September 1, 2010
New Data Will Help Predict Vision Loss in Glaucoma
September 2010 OphthalmologyJournal Reports Rotterdam Study Update
SAN FRANCISCO, CA — Eye M.D.s are intent on finding better ways to diagnose and treat glaucoma, a complex, potentially blinding disease. September's Ophthalmology journal includes new data from the Rotterdam Study that will help doctors better predict visual field loss in glaucoma patients. Johannes R. Vingerling, MD, PhD, Erasmus Medical Center, The Netherlands, and his colleagues followed 6,630 participants for ten years. The patients had optic nerve damage but no VFL when they joined the study. Ophthalmology is the journal of the American Academy of Ophthalmology.
Worldwide, glaucoma is the most frequent cause of preventable blindness, but up to 80 percent of people who have the disease are unaware of it and so do not receive treatment that could help save their sight. Primary open angle glaucoma (POAG) is the most common form of the disease in the United States and many other countries. Visual field loss (VFL) is the shrinking of the "scope" of what a person can see; it usually begins as a loss of side (peripheral) vision in people who have POAG.
If untreated, POAG causes irreversible blindness. This occurs through progressive loss of the nerve cells in the eye's retina, which leads to abnormal changes in the optic nerve. Over time, these changes can reduce the field of vision (visual field) and also disrupt the transmission of images to the brain's vision center.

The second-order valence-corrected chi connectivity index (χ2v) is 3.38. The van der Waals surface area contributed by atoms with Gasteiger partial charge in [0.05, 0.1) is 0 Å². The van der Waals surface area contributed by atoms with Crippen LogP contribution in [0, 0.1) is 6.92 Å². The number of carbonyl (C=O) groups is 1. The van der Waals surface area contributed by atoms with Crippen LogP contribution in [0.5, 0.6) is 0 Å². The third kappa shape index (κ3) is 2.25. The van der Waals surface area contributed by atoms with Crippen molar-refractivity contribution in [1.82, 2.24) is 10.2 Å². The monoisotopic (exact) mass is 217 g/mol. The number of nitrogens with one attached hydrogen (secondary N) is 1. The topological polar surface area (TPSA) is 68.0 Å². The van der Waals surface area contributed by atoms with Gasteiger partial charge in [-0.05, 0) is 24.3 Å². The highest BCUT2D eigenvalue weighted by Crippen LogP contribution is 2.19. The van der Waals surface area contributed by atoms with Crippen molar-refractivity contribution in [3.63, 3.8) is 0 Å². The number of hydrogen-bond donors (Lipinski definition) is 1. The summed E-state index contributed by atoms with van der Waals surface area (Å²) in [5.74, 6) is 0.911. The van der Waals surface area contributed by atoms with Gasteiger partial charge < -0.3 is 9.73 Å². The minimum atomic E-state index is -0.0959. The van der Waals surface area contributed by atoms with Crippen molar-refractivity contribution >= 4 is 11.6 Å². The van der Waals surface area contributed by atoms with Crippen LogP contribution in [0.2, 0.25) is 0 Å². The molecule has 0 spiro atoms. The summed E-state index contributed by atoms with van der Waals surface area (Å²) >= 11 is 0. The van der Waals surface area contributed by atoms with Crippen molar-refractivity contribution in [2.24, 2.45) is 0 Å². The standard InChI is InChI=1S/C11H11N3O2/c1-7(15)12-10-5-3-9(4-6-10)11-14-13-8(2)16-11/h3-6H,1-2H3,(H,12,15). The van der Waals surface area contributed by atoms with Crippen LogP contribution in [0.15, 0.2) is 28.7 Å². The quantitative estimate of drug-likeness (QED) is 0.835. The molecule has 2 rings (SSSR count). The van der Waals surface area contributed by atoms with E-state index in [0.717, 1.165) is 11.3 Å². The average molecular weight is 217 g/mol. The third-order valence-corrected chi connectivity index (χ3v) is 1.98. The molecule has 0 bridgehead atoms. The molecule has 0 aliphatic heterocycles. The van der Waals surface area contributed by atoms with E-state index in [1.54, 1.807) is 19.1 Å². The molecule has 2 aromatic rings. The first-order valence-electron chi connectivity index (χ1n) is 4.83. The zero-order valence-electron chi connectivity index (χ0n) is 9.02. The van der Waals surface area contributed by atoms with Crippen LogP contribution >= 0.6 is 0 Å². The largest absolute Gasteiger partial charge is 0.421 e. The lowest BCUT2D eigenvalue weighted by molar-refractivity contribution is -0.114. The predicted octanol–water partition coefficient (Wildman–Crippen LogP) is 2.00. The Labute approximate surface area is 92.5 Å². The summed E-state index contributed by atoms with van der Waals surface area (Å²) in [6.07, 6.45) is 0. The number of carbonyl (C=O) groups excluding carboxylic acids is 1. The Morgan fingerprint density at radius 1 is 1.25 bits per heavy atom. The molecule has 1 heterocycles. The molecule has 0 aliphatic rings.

"In this patient population, the risk of developing VFL was related to higher intraocular pressure (pressure within the eye, IOP), older age, a high level of myopia (nearsightedness), male gender, a family history of glaucoma, and a higher vertical cup-to-disk ratio (a measurement of the optic nerve head)," said Dr. Vingerling. His team's data also provide an estimate of the long-term incidence of VFL in an older, white European population.
Higher IOP often contributes to POAG, and patients with high IOP (a condition also called ocular hypertension) are carefully monitored by their ophthalmologists.
Eye M.D.s also use the visual field test as a screening device to identify patients who might be developing glaucoma (or other eye diseases that affect the visual field) and who need comprehensive eye exams to determine their exact diagnosis.
Eds: Full text of the study is available from the Academy's media relations department.
About the American Academy of Ophthalmology
Reproducing text or images from this website is strictly prohibited by US and international copyright law. You may link from your website to any pages on this website.